Wall Street's self-inflicted IPO woe

American IPO numbers are in freefall as high-profile failings and reports of investment bankers betting against buyers take their toll. And the wariness is hurting innovation just as the world needs it.

The army of New York investment bankers charged with generating huge profits on initial public offerings last night buried their heads in their hands – they faced a ‘perfect storm’.

According to The Wall Street Journal, Goldman Sachs analysts had just recommended that clients establish short positions in the S&P 500, setting a targeted market decline of 4 per cent lower than the levels seen a few hours before last night’s US market close.

Goldman believes that the US economic decline is accelerating as enterprises prepare for the huge spending cuts scheduled for next year (America's very own Greek crisis, June 10).

And the big fall in oil and copper prices underline that the US problems have had a global effect as speculators sell out and go short.

But in US IPO land the problem is much deeper than a simple fall in the market. Just as the inflated Myer priced float evaporated Australian investors' appetites for IPOs, so Facebook has had a similar devastating effect on the American IPO market.

Next week, Wall Street investment banks and advisory firms will be watching to see if they will have to pencil in June 2012 as the worst month for IPOs in the last 40 years. There's been not a single float to speak of for the whole month.

With the IPO market effectively closed it means that the big, well-capitalised American companies are now more likely to take over smaller companies hoping to enter their next growth stage.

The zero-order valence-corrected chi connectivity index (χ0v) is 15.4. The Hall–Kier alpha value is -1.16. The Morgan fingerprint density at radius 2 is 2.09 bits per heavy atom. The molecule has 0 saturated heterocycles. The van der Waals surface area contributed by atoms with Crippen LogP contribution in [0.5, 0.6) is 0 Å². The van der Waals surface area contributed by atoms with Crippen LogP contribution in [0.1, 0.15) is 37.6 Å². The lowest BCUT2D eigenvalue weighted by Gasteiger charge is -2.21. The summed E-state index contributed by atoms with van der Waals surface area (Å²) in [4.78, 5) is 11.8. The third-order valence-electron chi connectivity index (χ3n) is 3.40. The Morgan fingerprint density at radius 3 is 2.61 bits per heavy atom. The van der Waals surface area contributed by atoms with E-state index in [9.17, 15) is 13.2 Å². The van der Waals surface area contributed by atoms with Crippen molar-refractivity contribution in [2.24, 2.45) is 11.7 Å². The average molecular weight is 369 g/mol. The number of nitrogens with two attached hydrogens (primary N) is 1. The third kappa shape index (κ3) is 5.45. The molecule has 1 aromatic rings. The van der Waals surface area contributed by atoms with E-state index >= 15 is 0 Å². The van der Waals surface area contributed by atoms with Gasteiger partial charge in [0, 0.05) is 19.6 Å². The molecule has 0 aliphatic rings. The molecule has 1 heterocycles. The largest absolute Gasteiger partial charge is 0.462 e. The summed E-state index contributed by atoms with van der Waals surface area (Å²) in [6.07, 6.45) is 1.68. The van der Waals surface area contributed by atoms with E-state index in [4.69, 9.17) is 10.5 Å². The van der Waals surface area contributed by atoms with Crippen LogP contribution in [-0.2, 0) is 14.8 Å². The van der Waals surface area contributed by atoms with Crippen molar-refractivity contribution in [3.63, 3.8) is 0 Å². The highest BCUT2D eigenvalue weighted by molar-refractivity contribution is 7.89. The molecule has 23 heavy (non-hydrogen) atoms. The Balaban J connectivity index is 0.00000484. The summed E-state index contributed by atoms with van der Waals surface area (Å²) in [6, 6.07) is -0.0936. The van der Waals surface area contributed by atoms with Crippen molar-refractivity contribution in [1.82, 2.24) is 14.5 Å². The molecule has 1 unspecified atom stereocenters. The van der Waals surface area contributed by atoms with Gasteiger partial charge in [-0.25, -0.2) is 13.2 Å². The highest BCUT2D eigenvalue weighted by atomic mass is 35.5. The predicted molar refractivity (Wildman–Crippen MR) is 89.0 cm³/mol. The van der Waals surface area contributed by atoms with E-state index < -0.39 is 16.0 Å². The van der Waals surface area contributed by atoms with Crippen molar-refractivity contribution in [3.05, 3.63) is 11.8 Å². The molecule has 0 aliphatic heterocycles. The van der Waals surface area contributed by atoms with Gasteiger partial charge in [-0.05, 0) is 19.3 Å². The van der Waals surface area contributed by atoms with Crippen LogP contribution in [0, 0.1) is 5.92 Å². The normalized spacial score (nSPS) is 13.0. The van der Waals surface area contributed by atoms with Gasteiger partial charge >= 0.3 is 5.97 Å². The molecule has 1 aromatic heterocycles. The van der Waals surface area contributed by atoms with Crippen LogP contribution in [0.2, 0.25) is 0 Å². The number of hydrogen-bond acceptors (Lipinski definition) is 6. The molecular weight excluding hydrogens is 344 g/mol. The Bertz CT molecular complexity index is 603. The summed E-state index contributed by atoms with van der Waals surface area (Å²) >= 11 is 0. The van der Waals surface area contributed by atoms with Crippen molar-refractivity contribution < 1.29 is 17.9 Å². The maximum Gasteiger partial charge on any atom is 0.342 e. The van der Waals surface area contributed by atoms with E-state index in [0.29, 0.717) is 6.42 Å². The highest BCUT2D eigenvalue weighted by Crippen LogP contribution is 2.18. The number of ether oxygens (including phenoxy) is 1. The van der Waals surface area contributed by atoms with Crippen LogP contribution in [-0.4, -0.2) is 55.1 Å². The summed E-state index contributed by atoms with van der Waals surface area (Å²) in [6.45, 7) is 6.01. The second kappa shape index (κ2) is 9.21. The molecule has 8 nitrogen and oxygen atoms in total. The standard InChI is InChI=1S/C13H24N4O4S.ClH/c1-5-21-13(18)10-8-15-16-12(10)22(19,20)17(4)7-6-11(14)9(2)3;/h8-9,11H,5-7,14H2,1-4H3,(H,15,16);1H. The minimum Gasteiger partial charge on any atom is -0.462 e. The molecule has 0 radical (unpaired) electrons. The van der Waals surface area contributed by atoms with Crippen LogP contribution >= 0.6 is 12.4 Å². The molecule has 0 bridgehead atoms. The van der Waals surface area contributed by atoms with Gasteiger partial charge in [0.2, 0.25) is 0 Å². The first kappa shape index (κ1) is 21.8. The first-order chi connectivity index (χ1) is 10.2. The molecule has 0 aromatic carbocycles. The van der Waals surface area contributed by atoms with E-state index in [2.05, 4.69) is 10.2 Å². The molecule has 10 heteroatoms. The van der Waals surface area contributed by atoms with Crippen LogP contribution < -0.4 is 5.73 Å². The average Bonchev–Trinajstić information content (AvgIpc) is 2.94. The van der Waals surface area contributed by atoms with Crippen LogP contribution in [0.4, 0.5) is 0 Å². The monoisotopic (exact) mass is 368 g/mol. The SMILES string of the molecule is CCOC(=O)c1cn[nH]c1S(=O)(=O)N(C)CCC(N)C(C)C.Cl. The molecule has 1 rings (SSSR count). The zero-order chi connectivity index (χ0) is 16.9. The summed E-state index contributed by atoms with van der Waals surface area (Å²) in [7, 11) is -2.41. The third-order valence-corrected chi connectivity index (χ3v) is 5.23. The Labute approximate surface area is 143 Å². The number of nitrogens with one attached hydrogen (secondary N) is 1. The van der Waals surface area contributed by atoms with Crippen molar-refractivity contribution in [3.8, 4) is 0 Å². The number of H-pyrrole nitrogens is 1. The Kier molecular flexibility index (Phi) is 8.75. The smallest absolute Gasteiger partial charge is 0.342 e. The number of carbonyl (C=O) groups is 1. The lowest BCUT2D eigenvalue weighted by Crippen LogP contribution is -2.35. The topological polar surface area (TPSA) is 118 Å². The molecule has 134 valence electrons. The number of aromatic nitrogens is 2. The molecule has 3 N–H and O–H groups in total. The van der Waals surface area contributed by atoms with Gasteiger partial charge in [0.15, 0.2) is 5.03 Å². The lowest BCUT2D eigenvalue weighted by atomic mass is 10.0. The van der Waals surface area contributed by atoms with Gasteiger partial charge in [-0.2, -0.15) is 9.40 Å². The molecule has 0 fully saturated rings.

The IPO perfect storm has been created by a combination of short- and long-term diseases.

The short-term disease is, of course, the aftermath of the failed Facebook float. The social network’s shares had lost about 34 per cent of their value after the disrupted float on May 18 and the entire IPO market has gone quiet since then.

Not a single company has floated in the month since Mark Zuckerberg ‘virtually’ rang the opening bell from the social network’s headquarters in Melno Park, California. So while journalists like to focus on the concept that the US will go a calendar month without an IPO, Wall Street has already gone 34 days without one.

This is particularly significant because the US market had previously shown a remarkable resistance to poor IPOs from the tech sector.

Daily-deals website Groupon is down a disastrous 60 per cent, market leading mobile gaming company Zynga has shed 39 per cent and tearaway review app company Yelp has lost 15 per cent.
But despite the track record, the appetite for tech floats had seemed inexhaustible. That is, until Facebook exhausted it.

While the first few days and weeks after a float is what defines whether an offering is overpriced, longer-term underperformance, particularly from well-branded companies, weighs on market appetite for IPOs.

And so back in Australia, Myer shares yesterday hit their lowest point since the float, 55 per cent beneath the issue price – the Myer shadow is still casting its shadow over our IPO market.